mCancerPartner sat down recently with Cheryl Lee, M.D., a surgeon and associate professor of urology, to discuss the ileal conduit, one of several urinary diversion options after the bladder has been removed. Dr. Lee’s research focuses on improving quality of life and surgical outcomes for bladder cancer patients. She is also active with the Bladder Cancer Advocacy Network, where she co-chairs the Survivorship Committee and serves on its Bladder Cancer Research Network .
mCancerPartner: What is an ileal conduit, and how does it differ from the neobladder and colon, or Indiana pouch?
Dr. Lee: Bladder cancer management sometimes involves bladder removal or cystectomy. When we do this, we need to reconstruct or revise the urinary system so urine can exit the body. There are several ways to do it. Historically, the ileal conduit has been the most common way. When we make an ileal conduit, we isolate 15-20 centimeters (about 6-8 inches) of small intestine from the bowel system. We attach the ureters to this small tube of intestine, and then bring the tube (or conduit) out through the belly (abdominal) wall. (The ureters are thin tubes that normally transport urine from the kidneys to the bladder.)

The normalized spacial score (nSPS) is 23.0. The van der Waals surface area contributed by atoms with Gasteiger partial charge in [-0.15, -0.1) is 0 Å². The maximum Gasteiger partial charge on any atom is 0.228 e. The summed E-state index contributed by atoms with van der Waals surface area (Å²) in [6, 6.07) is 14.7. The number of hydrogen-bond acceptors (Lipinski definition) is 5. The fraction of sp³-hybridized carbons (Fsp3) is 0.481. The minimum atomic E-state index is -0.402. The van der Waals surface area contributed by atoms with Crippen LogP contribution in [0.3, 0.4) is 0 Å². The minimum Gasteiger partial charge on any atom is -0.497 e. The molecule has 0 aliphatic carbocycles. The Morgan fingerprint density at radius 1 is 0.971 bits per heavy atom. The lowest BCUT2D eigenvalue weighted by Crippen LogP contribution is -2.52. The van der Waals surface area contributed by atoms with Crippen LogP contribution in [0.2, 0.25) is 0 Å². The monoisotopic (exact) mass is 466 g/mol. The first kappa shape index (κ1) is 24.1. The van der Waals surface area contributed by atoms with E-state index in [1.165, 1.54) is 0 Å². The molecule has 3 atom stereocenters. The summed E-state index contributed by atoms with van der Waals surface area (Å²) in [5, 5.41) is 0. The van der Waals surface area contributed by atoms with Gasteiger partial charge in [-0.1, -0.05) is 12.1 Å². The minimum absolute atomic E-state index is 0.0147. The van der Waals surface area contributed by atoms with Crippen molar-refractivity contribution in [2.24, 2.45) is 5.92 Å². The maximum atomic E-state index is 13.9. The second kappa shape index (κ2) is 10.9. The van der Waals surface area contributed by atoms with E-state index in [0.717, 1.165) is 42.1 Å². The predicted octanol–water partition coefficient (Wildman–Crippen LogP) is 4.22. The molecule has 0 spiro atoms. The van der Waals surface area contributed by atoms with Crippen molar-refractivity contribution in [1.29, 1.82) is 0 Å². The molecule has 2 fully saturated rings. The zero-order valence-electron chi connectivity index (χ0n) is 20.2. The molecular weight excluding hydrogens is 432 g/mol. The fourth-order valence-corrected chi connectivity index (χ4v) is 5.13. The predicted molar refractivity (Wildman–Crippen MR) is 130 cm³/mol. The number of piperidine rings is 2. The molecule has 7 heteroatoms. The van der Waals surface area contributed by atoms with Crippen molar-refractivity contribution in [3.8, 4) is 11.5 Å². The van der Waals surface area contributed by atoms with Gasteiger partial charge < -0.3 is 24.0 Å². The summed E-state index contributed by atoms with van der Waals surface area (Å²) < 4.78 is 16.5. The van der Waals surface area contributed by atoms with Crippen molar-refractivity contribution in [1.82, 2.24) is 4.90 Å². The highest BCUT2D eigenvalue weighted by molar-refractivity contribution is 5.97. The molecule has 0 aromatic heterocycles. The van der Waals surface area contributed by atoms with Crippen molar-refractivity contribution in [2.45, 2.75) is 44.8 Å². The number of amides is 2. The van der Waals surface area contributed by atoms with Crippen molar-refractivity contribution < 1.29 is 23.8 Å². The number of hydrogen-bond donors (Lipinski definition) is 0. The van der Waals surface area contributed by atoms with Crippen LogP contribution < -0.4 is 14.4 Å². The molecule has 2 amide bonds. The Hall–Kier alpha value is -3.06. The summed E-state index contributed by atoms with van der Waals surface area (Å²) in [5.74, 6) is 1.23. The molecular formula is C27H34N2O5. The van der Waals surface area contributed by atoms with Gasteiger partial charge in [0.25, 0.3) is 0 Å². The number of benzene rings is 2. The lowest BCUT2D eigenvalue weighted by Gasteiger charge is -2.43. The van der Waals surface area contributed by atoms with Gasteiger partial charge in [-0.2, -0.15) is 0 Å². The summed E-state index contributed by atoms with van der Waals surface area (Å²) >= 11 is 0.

The ileal conduit diversion allows urine to drain from the kidneys, down the ureters, through the conduit tube, out of the body into a bag that sits on the skin. The bag is held in place by a piece of soft material (wafer) that attaches to the skin with a sticky substance. The bag connects to the wafer with a locking system, similar to Tupperware. When it locks, there is a water tight connection, allowing urine to drain into the bag without spilling on the skin and causing irritation, or dermatitis. The bag is under one’s clothing, and prevents the embarrassment of leaking. It isn’t hard to learn how to apply the wafer and bag. Other caregivers can help the patient, if needed. In fact, many couples share the duties of wafer placement. But, it is important for patients to also learn to do it by themselves.
Another diversion is called the Indiana pouch, or the right colon pouch. Instead of using the small intestine, it is made from the right colon, which we remove from the intestinal stream to become an internal pouch for storing urine. We also take 10-15 centimeters (about 4-6 inches) of the small intestine to form a limb that will connect the pouch to the outer abdominal wall. The patient passes a catheter through the opening in the abdomen to manually drain the pouch.